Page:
In a recent presentation to Faculty Research Fellows, Stanford Art Historian and interim Chair of the Feminist, Gender, and Sexuality Studies Program Richard Meyer shared an excerpt of his work on Morris Hirshfield, a Brooklyn tailor and slipper maker who achieved international recognition as a self-taught painter in the 1940s. The talk focused on the staging of Hirshfield’s work, “Nude at the Window,” in the townhouse of Peggy Guggenheim, one of the most prominent and influential art collectors at the time. During the talk, Meyer explored how gender and sexuality unexpectedly shaped the display and the creative interaction among Guggenheim, her Surrealist circle and Hirshfield’s painting.
“Nude at the Window” features a frontal female nude parting a theatrical expanse of red curtains. The breasts and nipples of the nude figure are echoed by the half-circles on the edge of the curtains surrounding her. The original title for the painting, “Nude at the Window (Hot Night in July),” suggests both an explanation for the figure’s nakedness as a result of the sultry summer evening and the sexual heat that invigorates the painting.
"Nude at the Window," Morris Hirshfield,
oil on canvas, 30 x 54”, 1941
In 1942, Guggenheim acquired this painting and displayed it in her townhouse. Guggenheim not only collected artworks, but also actively engaged in creating imaginative interactions with her collections and later ran the pioneering Art of This Century gallery. On at least one memorable occasion, her living room, furnished with movable art and objects, became a stage for experimenting with alternative ways of looking and being looked at.
In the fall of 1942, the photographer Hermann Landsorff shot a photograph: it showed the French writer, poet, and Surrealism founder André Breton, the French-American painter Marcel Duchamp and the German painter Max Ernst, Guggenheim’s then-husband, standing behind, holding and gazing down upon Hirshfield’s “Nude at the Window.” On their right side sat the British-born Mexican artist Leonora Carrington. She sits on a rocking chair, holding a large phallic-shaped gourd and turning toward the painting. Most surprisingly, on the far left of the scene stands a naked female mannequin with a fetish mask and one of Guggenheim’s fur wraps.
How might we interpret the display, especially the three female figures: the nude in Hirshfield’s painting, Leonora Carrington and the mannequin with Guggenheim’s fur? Meyer put forward this question and invited input. Relating to the biographical stories of Peggy Guggenheim and her then-husband Ernst, who had a romantic relationship with Carrington, Meyer was interested in exploring Guggenheim’s role in this scene and hinted at questions about domesticity and femininity. More importantly, Meyer also suggested reading the implication of the female mannequin through a Surrealist perspective. Many Surrealist artists, including the American visual artist Man Ray, had previously made works in which naked mannequins were fantastically ornamented and sexualized. Meyer quoted Man Ray on Andre Masson’s mannequin: “over the joy of her thighs is a complicated decoration for a double thrust of hiding and priding.” The display of the female mannequin with a mask and fur might be conceived as invoking the doubling of eroticism embedded in Hirshfield’s artwork, the “hiding and priding” of desire.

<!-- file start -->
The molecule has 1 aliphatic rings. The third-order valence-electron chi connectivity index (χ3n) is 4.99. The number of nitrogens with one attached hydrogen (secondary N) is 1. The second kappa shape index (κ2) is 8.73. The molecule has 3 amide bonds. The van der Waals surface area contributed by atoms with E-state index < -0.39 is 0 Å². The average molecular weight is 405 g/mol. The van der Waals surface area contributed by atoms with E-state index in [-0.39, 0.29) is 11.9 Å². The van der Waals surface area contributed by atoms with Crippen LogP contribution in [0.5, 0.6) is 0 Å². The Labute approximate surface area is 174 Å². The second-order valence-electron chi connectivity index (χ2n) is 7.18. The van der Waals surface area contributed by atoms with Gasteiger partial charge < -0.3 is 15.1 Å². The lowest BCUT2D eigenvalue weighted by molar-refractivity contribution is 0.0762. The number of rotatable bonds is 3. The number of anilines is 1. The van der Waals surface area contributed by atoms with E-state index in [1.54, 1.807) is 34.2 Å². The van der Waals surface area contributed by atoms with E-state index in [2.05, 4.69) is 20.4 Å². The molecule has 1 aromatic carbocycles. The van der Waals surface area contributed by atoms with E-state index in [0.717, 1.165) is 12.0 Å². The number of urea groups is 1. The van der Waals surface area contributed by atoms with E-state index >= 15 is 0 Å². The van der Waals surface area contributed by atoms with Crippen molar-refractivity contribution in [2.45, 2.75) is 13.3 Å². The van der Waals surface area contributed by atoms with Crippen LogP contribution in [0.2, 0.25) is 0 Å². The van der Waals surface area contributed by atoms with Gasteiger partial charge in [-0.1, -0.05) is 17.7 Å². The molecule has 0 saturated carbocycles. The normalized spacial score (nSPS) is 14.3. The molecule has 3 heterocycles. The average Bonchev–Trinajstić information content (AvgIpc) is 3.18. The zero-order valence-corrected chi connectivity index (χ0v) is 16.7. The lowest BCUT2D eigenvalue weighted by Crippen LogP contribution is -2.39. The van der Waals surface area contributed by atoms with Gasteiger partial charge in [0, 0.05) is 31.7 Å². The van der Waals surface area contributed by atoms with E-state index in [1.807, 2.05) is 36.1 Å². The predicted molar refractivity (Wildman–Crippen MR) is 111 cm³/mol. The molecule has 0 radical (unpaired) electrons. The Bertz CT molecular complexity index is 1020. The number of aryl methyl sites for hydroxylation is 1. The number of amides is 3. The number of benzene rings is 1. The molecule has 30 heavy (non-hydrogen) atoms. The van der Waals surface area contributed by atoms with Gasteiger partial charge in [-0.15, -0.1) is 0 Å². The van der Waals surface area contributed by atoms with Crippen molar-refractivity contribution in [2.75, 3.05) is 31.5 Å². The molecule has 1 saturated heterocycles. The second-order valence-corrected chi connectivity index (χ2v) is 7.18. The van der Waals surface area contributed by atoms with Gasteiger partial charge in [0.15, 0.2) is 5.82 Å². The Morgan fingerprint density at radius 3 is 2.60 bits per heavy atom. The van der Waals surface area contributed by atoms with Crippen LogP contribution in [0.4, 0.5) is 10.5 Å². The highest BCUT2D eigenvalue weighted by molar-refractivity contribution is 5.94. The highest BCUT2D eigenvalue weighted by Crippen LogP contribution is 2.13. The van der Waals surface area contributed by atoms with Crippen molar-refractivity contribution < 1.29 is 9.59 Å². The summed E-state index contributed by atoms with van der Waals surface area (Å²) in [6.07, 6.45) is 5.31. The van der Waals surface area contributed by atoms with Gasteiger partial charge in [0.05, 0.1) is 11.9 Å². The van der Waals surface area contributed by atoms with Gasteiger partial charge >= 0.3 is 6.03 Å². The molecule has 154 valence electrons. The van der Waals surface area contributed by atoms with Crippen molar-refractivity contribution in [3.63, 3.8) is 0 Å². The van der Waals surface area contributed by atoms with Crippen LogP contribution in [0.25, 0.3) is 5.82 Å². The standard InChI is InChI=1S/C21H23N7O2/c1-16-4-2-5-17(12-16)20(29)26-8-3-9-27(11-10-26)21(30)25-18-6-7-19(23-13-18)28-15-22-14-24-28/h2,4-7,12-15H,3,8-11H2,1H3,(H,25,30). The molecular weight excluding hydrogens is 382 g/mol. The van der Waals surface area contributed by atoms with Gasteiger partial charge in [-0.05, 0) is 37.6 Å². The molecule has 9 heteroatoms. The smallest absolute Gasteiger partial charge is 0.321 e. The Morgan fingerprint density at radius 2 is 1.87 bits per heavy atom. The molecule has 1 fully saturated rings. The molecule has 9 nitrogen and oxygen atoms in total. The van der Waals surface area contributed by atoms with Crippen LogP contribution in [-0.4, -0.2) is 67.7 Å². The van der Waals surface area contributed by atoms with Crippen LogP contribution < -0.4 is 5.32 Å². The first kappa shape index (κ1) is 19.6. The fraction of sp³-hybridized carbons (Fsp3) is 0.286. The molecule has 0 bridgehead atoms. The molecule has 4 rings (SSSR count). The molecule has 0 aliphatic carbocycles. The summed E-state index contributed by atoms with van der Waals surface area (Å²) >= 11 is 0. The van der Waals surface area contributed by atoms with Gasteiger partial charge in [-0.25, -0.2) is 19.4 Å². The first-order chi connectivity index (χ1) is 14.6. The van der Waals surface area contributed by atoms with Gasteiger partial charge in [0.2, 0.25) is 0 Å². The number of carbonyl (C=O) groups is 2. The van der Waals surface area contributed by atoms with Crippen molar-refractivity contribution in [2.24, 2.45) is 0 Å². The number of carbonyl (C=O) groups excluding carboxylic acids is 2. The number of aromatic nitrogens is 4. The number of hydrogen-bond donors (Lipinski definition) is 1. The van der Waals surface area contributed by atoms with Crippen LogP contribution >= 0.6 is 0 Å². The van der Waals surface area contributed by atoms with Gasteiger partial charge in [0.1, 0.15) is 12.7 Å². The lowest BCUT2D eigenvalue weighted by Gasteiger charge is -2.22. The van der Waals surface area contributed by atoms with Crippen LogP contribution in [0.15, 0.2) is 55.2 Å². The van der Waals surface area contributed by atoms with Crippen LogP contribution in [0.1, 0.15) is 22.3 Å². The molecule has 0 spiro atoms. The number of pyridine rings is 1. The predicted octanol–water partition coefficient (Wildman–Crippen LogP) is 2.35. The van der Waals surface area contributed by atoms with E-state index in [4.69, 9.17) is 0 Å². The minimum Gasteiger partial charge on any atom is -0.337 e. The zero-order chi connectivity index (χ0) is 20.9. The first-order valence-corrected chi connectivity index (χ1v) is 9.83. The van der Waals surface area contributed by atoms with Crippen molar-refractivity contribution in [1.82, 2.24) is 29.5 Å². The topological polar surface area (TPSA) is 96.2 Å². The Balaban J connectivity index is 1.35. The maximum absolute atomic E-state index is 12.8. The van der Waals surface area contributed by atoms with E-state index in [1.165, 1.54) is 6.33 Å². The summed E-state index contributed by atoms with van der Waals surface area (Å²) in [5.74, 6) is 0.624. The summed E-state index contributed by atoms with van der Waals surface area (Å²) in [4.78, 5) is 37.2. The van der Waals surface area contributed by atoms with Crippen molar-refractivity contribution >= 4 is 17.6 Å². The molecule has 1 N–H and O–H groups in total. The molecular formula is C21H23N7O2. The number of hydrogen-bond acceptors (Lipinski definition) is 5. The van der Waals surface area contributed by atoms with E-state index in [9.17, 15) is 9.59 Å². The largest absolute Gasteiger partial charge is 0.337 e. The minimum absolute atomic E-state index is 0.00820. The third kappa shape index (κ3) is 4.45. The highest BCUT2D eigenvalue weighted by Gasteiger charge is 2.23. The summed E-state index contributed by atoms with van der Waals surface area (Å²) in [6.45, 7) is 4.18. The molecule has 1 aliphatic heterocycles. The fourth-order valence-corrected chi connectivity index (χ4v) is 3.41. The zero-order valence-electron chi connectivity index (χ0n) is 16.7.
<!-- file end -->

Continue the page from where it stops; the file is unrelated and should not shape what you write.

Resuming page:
Hermann Landsorff, 1942, citation
Indeed, being a religious man, Hirshfield had never allowed himself to work with a live model, because of concern about impropriety. However, as Meyer underlined, Hirshfield’s painting was emphatic about giving a voice to some kind of a desire. Important to notice here, Meyer said, Hirshfield was not doing what Surrealists did to the mannequins, which was to suppress female agency and imprison femininity. What became really fascinating about the display was how and why a conversation between Hirshfield’s painting and the Surrealist mannequin was set up.
Hirshfield’s work appealed a lot to Surrealists; in Meyer’s words, “there’s a way in which reality is kind of collapsing into fantasy.” We could well detect Guggenheim and her Surrealist fellows’ interest in Hirshfield's painting, as they took it off the wall, positioned it at the center and activated it to be a sexualized fantasy dream.
At the end of his talk, Meyer came to the “protruding nose” of Hirshfield’s nude figure – the nose of the figure is augmented to physically protrude from the canvas. He speculated that might be a cause for Guggenheim’s eventual rejection of the painting, because of her constant self-consciousness of her own nose’s appearance. But more importantly, Meyer conceived the “protruding nose” to be a good metaphor for Hirshfield, who was famous briefly in the ‘40s, but like many self-taught folk artists, was forgotten and written out of modernist-dominated accounts of 20th century art. Meyer ended by reflecting, “this idea of ‘protruding out’ from the canvas’ may seem offensive to some, but speaks to others in a way that most art cannot. It puts a dent in the barrier between representation and reality."